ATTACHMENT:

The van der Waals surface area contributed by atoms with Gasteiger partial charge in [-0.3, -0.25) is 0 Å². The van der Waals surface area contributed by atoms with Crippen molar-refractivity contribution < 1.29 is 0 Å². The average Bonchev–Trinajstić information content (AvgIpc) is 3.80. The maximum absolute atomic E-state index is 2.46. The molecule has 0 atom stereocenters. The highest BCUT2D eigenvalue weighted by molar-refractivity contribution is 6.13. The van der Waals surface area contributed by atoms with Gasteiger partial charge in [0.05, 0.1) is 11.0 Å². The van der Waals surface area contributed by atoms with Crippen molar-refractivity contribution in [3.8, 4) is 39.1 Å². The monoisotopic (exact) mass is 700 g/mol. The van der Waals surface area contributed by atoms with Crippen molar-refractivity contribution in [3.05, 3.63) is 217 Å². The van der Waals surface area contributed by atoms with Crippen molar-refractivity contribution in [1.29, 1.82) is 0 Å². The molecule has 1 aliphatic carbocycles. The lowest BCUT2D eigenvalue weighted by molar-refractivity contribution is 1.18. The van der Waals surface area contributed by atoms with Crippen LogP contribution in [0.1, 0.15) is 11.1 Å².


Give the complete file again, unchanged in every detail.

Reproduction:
The van der Waals surface area contributed by atoms with Gasteiger partial charge in [-0.3, -0.25) is 0 Å². The van der Waals surface area contributed by atoms with Crippen molar-refractivity contribution < 1.29 is 0 Å². The average Bonchev–Trinajstić information content (AvgIpc) is 3.80. The maximum absolute atomic E-state index is 2.46. The molecule has 0 atom stereocenters. The highest BCUT2D eigenvalue weighted by molar-refractivity contribution is 6.13. The van der Waals surface area contributed by atoms with Gasteiger partial charge in [0.05, 0.1) is 11.0 Å². The van der Waals surface area contributed by atoms with Crippen molar-refractivity contribution in [3.8, 4) is 39.1 Å². The monoisotopic (exact) mass is 700 g/mol. The van der Waals surface area contributed by atoms with Crippen molar-refractivity contribution in [3.05, 3.63) is 217 Å². The van der Waals surface area contributed by atoms with Crippen molar-refractivity contribution in [1.29, 1.82) is 0 Å². The molecule has 1 aliphatic carbocycles. The lowest BCUT2D eigenvalue weighted by molar-refractivity contribution is 1.18. The van der Waals surface area contributed by atoms with Crippen LogP contribution in [0.1, 0.15) is 11.1 Å².